UPS and Ogilvy on Apparent Rip-Off: No Similarities Here! Who’s Ryan Johnson?

See the evidence for yourself.


[We’ve reached out to several representatives for Ogilvy Mather, UPS, and Johnson. See their replies below. ? Ed.]


Great artists make; great ad-agencies steal.

Maybe that’s an exaggeration, but isn’t it shameful how often ad-agencies lift the ideas of others? There are, for example, those Christo rip-off ads AT&T has been flogging; and we wrote before about how Absolut blatantly stole the work of Stefan Sagmeister and was all, “We’re so inspiring at creative! Doesn’t this break your heart!” And an article we wrote about a new billboard in Times Square touched off a firestorm over artistic credit-sharing, in which some of the world’s greatest interactive artists weighed in.

We’ve caught another ad agency at the same old tricks. The image you see above was an outdoor sculpture created by Ogilvy & Mather — under creative direction by Gary Caulfield, Millaty Ismail, and Alfa Aphrodita — which is meant to visualize “speed” and has popped up in various locations across Jakarta. Too bad it also happens to share blatant similarities with a piece by one of our favorite sculptors working today, Ryan Johnson. See for yourself. On the left is the UPS campaign. On the right is Pedestrian, from 2007:


More images:


Now, you might still think that there’s no way a bunch of ad hacks from Jakarta could have seen the work of a relatively obscure artist in New York. But Johnson’s work has been extremely prominent on sites such as DesignBoom and Ffffound (which in particular, as any designer will tell you, has become a first-reference for creatives looking for “inspiration”).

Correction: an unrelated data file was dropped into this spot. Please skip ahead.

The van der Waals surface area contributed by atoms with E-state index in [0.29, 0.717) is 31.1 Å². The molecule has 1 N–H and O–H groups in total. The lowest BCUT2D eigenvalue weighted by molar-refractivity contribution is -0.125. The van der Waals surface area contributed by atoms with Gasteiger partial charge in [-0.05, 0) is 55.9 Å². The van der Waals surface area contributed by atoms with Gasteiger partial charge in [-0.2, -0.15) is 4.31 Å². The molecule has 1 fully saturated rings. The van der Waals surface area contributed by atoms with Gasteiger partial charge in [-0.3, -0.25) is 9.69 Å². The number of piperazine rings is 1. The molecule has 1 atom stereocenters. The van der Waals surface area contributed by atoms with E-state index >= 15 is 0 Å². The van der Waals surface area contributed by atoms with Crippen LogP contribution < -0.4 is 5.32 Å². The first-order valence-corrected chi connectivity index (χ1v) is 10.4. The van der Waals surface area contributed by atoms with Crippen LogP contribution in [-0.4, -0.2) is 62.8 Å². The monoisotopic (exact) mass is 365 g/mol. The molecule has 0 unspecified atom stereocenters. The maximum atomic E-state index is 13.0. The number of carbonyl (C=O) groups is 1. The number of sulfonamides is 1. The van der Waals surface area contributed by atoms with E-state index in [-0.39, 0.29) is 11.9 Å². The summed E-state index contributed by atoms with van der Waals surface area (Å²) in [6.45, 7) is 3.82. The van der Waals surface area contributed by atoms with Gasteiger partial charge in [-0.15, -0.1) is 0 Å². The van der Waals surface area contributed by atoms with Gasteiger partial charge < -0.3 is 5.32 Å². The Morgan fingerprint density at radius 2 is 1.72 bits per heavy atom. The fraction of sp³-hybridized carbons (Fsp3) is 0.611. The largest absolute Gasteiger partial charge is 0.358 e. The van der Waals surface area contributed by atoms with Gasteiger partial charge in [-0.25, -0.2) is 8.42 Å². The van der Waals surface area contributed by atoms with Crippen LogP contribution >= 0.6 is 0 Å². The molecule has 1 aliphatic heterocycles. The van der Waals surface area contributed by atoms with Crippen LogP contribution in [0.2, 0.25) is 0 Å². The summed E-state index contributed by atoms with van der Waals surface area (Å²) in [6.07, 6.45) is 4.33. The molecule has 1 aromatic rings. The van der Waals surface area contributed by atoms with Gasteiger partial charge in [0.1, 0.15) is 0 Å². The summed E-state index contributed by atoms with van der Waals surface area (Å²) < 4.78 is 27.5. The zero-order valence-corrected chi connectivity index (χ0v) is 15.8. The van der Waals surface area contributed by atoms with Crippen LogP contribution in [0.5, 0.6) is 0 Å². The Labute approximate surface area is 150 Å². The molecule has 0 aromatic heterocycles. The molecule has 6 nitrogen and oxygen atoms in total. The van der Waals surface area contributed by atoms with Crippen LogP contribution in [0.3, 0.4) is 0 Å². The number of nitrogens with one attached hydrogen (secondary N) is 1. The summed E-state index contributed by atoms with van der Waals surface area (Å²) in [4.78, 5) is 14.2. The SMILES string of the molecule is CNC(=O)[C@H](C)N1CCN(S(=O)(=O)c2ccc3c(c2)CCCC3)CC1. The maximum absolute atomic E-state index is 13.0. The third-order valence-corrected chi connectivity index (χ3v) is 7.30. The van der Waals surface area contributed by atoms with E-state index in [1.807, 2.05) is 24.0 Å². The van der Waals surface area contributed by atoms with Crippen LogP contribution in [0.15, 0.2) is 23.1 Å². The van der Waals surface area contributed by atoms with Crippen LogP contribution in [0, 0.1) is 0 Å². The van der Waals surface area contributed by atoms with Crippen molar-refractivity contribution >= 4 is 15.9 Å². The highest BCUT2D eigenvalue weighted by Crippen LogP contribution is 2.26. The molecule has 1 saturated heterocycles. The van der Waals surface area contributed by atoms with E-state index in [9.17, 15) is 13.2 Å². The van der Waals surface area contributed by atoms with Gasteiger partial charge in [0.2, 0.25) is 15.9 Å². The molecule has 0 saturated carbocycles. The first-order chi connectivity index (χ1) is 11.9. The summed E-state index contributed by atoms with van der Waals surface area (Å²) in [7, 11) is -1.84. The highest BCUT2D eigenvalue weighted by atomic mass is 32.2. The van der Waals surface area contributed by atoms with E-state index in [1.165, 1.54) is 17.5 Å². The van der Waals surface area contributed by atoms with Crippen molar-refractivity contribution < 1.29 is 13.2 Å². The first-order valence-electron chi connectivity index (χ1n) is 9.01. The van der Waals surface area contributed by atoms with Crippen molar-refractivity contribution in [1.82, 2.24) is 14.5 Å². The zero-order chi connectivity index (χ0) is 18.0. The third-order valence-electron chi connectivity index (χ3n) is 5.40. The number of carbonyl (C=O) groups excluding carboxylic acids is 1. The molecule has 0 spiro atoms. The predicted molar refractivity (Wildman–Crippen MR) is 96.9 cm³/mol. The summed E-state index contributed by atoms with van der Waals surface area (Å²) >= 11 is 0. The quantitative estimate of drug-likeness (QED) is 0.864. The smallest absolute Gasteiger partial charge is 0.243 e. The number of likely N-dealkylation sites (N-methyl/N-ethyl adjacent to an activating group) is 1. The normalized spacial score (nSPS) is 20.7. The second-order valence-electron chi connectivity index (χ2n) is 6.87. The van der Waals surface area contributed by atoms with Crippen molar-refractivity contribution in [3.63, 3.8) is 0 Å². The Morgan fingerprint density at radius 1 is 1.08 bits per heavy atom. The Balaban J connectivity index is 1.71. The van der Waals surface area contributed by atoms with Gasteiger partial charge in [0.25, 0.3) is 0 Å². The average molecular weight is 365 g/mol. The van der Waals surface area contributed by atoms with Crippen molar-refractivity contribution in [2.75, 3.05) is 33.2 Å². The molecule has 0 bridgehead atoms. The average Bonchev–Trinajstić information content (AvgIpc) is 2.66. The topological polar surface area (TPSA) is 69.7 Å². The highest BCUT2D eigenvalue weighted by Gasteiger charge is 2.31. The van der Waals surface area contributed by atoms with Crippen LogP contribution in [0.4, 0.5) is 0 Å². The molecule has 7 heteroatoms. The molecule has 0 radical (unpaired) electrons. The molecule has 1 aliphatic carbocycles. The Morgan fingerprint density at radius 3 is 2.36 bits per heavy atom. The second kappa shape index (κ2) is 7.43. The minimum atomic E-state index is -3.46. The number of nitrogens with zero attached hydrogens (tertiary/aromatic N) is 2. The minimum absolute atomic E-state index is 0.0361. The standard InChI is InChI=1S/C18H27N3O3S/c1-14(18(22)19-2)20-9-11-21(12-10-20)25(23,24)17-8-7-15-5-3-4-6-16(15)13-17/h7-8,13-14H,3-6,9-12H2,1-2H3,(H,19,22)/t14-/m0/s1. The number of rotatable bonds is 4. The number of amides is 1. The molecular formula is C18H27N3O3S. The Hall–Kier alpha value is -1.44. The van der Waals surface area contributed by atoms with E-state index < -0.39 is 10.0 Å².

If Ogilvy & Mather did lift this idea — and I think it’s telling that this occurred in Jakarta, rather than say, New York, where the artist lives — what I find particularly gross is that they took it from someone small enough that few people would ever notice. Indeed, they might have gotten away with it. At least AT&T and Chartered had the decency to do such a blatant rip-off that they couldn’t help but be called out.


Ogilvy responds:

The Ogilvy creative team in Jakarta, which was solely responsible for the ad concept, was unaware of Mr. Johnson and his work. Any similarity between his work and our installation is coincidental. Creative integrity is a fundamental value of our company and a non-negotiable requirement of our client, UPS.

UPS responds:


From UPS’s perspective, we certainly understand and appreciate your concern, but Ogilvy has given us every assurance that their creative team in Jakarta had no knowledge of Ryan Johnson or his work. Given our long association with Ogilvy in Asia, we believe them. Ogilvy, and every other agency or vendor that represents UPS in some way, understands that we will not allow anyone to compromise the integrity or value of our brand.

In light of the side-by-side images above, these responses seem laughable, right? Note the similarities in pose, proportion, and pixel density–and note how the precise similarities extend all the way to the L-shaped support on the forward leg. And now it gets even nuttier:

Johnson responds:

How can they claim that they never saw Pedestrian? The evidence is undeniable and infuriating… Stranger still is that I grew up in Jakarta as my parents were teachers at the Jakarta International School. Also strange is that an ad agency in Germany working on a pitch for DHL contacted me a few years ago and were wondering if they could use the image of Pedestrian.

So does that make Ogilvy doubly unoriginal?


We’ve actually covered another unfortunate instance of uncanny similaries courtesy of Ogilvy–in particular, how they seemed to appropriate another artist in a campaign for AmEx. But in that case, Amex yanked the ads and apologized to the original artist. Johnson should get at least as much.


[Thanks to Copyranter for finding the UPS shot shown in the side-by-side comparison]

About the author

Cliff was director of product innovation at Fast Company, founding editor of Co.Design, and former design editor at both Fast Company and Wired.